2011-02-17

The BitBucket API, Python and urllib

If you’ve ever tried googling for anything related to Python 3, you’ll have encountered difficulties. This is because “Python 3” is also known as both “Python 3000” and “Py3k”. Search for just one name and you’ll miss one third of the potential results. This is somewhat contrary to the Python philisophy:

There should be one-- and preferably only one --obvious way to do it.

We’re off to a good start already.

As discussed recently, BitBucket has an incomplete but promising REST API that allows for the automation of things like repository creation and issue tracking. I’ve written a messy C# program that takes advantage of some of the repository features, but wanted to try writing a complete API library in Python 3.

Python is currently having problems. Zed Shaw over at sheddingbikes.com has complained about the unwillingness of operating system providers to upgrade from ancient versions of Python. I personally can’t quite see why so much of Python 3 has been backported to Python 2, when encouraging people to upgrade where they need to by offering new features would be far more beneficial for the new version of the language.

I’ve been using Python’s urllib to access the BitBucket API. The BitBucket API requires the use of basic authentication in order to get access to the full feature set. Unfortunately, the “obvious way to do it” doesn’t work.

This StackOverflow question gives the “canonical” way of achieving basic authentication using urllib. I’ve ported it from Python 2 to Python 3:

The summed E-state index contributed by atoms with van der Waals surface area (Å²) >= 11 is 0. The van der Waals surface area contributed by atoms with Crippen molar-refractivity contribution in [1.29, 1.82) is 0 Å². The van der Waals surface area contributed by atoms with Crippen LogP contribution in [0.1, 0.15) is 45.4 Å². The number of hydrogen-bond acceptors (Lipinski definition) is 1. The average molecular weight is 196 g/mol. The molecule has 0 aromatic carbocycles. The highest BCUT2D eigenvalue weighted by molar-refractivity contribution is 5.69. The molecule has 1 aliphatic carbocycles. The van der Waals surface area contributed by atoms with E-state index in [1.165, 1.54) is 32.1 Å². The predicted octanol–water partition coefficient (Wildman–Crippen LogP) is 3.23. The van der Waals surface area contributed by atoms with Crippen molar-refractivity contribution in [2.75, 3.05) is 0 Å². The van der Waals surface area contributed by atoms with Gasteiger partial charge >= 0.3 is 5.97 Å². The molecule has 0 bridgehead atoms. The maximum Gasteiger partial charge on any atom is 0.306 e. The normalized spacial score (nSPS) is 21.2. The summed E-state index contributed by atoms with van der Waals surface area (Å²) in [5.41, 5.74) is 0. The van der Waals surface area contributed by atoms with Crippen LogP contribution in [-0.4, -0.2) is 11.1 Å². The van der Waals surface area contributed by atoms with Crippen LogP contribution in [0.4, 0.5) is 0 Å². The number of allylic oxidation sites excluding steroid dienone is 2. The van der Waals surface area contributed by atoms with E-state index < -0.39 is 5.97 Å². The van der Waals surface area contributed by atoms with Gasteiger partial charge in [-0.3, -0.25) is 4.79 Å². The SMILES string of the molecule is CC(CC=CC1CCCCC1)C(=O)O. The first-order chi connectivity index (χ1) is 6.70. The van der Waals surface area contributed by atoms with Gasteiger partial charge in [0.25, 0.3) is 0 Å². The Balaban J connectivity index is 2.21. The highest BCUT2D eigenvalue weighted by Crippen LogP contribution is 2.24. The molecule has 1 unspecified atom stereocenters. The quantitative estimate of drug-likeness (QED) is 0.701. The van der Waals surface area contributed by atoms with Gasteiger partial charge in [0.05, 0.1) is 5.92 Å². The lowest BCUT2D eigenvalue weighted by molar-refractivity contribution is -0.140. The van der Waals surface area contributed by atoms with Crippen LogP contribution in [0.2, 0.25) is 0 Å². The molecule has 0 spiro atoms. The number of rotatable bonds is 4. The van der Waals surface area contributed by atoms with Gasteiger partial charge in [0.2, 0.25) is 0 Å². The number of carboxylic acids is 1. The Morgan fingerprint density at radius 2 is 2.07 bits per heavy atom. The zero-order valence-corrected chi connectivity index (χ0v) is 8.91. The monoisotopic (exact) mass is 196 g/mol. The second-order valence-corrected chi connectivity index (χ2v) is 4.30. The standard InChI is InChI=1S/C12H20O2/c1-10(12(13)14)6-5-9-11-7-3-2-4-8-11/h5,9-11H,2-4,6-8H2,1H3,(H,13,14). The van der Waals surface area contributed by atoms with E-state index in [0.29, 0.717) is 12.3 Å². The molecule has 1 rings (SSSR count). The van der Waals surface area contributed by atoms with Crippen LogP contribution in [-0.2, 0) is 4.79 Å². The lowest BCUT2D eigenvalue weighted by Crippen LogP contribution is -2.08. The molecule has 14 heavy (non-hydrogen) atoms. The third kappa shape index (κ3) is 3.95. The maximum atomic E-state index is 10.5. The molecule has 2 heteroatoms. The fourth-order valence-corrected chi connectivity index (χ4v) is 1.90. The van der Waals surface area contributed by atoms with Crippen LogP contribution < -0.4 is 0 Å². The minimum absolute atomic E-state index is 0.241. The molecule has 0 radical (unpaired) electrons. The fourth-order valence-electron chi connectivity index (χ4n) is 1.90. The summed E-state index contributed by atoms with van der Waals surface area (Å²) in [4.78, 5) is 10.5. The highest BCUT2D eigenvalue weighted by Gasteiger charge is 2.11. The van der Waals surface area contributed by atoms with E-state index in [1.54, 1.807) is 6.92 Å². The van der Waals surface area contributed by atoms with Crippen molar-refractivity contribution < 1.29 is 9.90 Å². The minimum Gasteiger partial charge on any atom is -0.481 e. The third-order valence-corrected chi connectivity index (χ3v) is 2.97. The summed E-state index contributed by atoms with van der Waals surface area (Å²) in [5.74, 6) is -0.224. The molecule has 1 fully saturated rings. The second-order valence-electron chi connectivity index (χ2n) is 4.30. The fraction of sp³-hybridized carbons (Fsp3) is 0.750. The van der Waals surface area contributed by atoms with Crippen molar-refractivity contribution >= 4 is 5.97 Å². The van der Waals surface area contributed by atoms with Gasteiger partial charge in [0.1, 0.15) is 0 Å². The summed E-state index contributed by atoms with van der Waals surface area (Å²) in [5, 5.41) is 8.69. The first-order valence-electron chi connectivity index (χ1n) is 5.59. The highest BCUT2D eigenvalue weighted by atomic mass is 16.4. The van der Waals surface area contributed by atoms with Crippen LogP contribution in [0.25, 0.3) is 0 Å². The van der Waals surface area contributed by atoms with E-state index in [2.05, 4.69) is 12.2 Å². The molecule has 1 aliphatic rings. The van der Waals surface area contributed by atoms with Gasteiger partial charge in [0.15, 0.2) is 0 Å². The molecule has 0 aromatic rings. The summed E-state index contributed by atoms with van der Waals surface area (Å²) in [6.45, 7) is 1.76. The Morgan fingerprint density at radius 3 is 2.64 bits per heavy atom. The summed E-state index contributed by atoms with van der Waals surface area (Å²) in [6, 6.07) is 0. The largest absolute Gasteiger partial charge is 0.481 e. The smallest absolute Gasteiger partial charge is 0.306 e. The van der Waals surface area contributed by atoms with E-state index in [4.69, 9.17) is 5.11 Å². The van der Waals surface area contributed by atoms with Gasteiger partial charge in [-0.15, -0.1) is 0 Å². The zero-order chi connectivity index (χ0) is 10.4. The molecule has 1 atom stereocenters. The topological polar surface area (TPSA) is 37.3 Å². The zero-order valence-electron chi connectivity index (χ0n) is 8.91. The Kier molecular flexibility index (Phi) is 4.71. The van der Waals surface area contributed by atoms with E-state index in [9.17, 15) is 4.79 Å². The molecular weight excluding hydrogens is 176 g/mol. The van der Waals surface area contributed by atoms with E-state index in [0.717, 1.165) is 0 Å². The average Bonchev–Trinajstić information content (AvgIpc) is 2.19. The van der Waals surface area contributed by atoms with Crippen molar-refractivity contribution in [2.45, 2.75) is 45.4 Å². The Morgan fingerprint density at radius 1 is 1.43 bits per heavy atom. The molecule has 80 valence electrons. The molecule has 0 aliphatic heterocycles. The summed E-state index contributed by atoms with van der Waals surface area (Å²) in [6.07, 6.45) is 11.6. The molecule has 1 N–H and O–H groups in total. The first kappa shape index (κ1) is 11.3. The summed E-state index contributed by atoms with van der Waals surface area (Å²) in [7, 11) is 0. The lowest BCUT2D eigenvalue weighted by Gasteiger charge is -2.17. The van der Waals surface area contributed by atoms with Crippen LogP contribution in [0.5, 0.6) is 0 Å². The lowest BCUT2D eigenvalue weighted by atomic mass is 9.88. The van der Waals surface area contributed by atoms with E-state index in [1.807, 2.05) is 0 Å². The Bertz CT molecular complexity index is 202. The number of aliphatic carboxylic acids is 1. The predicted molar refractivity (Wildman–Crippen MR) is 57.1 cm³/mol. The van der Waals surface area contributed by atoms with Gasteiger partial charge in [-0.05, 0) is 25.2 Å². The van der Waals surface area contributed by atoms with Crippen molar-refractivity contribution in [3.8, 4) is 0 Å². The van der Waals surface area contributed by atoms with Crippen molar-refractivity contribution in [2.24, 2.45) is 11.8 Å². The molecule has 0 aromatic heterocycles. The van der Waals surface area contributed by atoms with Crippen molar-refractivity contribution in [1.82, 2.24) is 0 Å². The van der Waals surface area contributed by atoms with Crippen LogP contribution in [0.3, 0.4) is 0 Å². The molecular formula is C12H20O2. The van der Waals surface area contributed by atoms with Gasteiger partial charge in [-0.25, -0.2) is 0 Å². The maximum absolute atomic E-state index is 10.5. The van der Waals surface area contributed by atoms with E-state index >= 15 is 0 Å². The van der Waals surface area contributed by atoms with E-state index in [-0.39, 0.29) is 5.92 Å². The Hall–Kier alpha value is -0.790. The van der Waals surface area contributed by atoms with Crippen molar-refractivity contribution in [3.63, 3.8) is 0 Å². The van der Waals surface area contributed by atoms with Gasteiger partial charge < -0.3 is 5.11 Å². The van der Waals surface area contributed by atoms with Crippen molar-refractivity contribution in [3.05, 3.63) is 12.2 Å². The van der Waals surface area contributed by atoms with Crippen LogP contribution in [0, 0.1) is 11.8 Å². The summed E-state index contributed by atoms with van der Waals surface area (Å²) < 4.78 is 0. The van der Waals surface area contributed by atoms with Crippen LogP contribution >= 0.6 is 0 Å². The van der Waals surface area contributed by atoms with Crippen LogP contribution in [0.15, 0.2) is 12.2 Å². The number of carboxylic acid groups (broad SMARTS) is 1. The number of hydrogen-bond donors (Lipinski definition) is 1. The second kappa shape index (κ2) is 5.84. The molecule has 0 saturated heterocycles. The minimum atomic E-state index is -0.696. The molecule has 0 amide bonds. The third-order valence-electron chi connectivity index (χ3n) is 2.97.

import urllib.request

username = "username"
password = "password"
url = "https://api.bitbucket.org/1.0/users/ant512/"

passman = urllib.request.HTTPPasswordMgrWithDefaultRealm()
passman.add_password(None, url, username, password)

authhandler = urllib.request.HTTPBasicAuthHandler(passman)
opener = urllib.request.build_opener(authhandler)

urllib.request.install_opener(opener)

pagehandle = urllib.request.urlopen(theurl)
print(pagehandle.read())

Looks great! Doesn’t work. The problem is that urllib expects this sequence of events to happen:

  • Client issues a request
  • Server issues a 401 Not Authenticated error
  • Client re-issues the request with authentication
  • Server sends data with a 200 response.

BitBucket doesn’t work like that, though. BitBucket does this if no credentials are supplied:

  • Client issues a request
  • Server sends data with a 200 response.

The data returned in this case is a list of public repositories.

When the initial request is sent with credentials, BitBucket does this:

  • Client issues a request with authentication
  • Server sends data with a 200 response.

In this case, the data returned is a list of public and private repositories to which the authenticated user has access. For this situation, urllib doesn’t work.

What we actually need to do is this:


import urllib.request
import base64

username = "username"
password = "password"
url = "https://api.bitbucket.org/1.0/users/ant512/"

credentials = base64.b64encode("{0}:{1}".format(username, password).encode()).decode("ascii")
headers = {'Authorization': "Basic " + credentials}
request = urllib.request.Request(url=url, headers=headers)

connection = urllib.request.urlopen(request)
content = connection.read()

Of course! Why didn’t I see it in the first place? All I have to do is ignore the library’s API and instead encode a username/password tuple into base 64, decode it back into ASCII, manually inject it into the request header, and then use urllib. Obvious. Yes.

At least we can now retrieve a list of a user’s repositories. Let’s make things a little more interesting and update an existing issue in the BitBucket issue tracker.


import urllib.request
import base64

username = "username"
password = "password"
url = "https://api.bitbucket.org/1.0/issues/ant512/woopsi/issues/10/"

credentials = base64.b64encode("{0}:{1}".format(username, password).encode()).decode("ascii")
headers = {'Authorization': "Basic " + credentials}
data = {"title": "Issue title", "content": "Issue content"}
request = urllib.request.Request(url=url, headers=headers, data=data)

connection = urllib.request.urlopen(request)
content = connection.read()

This won’t work. A REST API requires the use of 4 HTTP verbs:

  • GET
  • POST
  • PUT
  • DELETE